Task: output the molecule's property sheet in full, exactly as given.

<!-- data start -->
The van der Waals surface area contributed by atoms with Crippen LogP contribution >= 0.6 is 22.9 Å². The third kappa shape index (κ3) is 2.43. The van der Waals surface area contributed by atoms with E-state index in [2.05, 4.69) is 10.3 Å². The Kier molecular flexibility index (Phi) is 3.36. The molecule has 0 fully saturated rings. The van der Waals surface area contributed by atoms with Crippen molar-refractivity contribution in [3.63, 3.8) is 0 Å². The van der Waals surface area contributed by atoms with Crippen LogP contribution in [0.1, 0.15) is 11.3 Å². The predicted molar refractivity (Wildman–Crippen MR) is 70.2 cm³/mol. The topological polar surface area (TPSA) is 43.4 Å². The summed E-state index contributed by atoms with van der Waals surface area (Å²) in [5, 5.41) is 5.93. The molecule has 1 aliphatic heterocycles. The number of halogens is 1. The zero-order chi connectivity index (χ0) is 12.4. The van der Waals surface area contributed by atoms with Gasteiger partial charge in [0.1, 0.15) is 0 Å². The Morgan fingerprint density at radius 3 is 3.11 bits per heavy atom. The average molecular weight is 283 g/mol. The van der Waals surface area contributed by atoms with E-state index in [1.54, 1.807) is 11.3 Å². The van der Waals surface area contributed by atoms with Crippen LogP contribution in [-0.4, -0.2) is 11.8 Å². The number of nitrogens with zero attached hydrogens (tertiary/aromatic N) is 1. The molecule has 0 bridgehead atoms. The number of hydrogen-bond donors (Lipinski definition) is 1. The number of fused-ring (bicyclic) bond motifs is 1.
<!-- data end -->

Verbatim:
The van der Waals surface area contributed by atoms with Crippen LogP contribution >= 0.6 is 22.9 Å². The third kappa shape index (κ3) is 2.43. The van der Waals surface area contributed by atoms with E-state index in [2.05, 4.69) is 10.3 Å². The Kier molecular flexibility index (Phi) is 3.36. The molecule has 0 fully saturated rings. The van der Waals surface area contributed by atoms with Crippen molar-refractivity contribution in [3.63, 3.8) is 0 Å². The van der Waals surface area contributed by atoms with Crippen LogP contribution in [0.1, 0.15) is 11.3 Å². The predicted molar refractivity (Wildman–Crippen MR) is 70.2 cm³/mol. The topological polar surface area (TPSA) is 43.4 Å². The summed E-state index contributed by atoms with van der Waals surface area (Å²) in [5, 5.41) is 5.93. The molecule has 1 aliphatic heterocycles. The number of halogens is 1. The zero-order chi connectivity index (χ0) is 12.4. The van der Waals surface area contributed by atoms with Gasteiger partial charge in [0.1, 0.15) is 0 Å². The Morgan fingerprint density at radius 3 is 3.11 bits per heavy atom. The average molecular weight is 283 g/mol. The van der Waals surface area contributed by atoms with E-state index in [1.54, 1.807) is 11.3 Å². The van der Waals surface area contributed by atoms with Crippen LogP contribution in [-0.4, -0.2) is 11.8 Å². The number of nitrogens with zero attached hydrogens (tertiary/aromatic N) is 1. The molecule has 0 bridgehead atoms. The number of hydrogen-bond donors (Lipinski definition) is 1. The number of fused-ring (bicyclic) bond motifs is 1.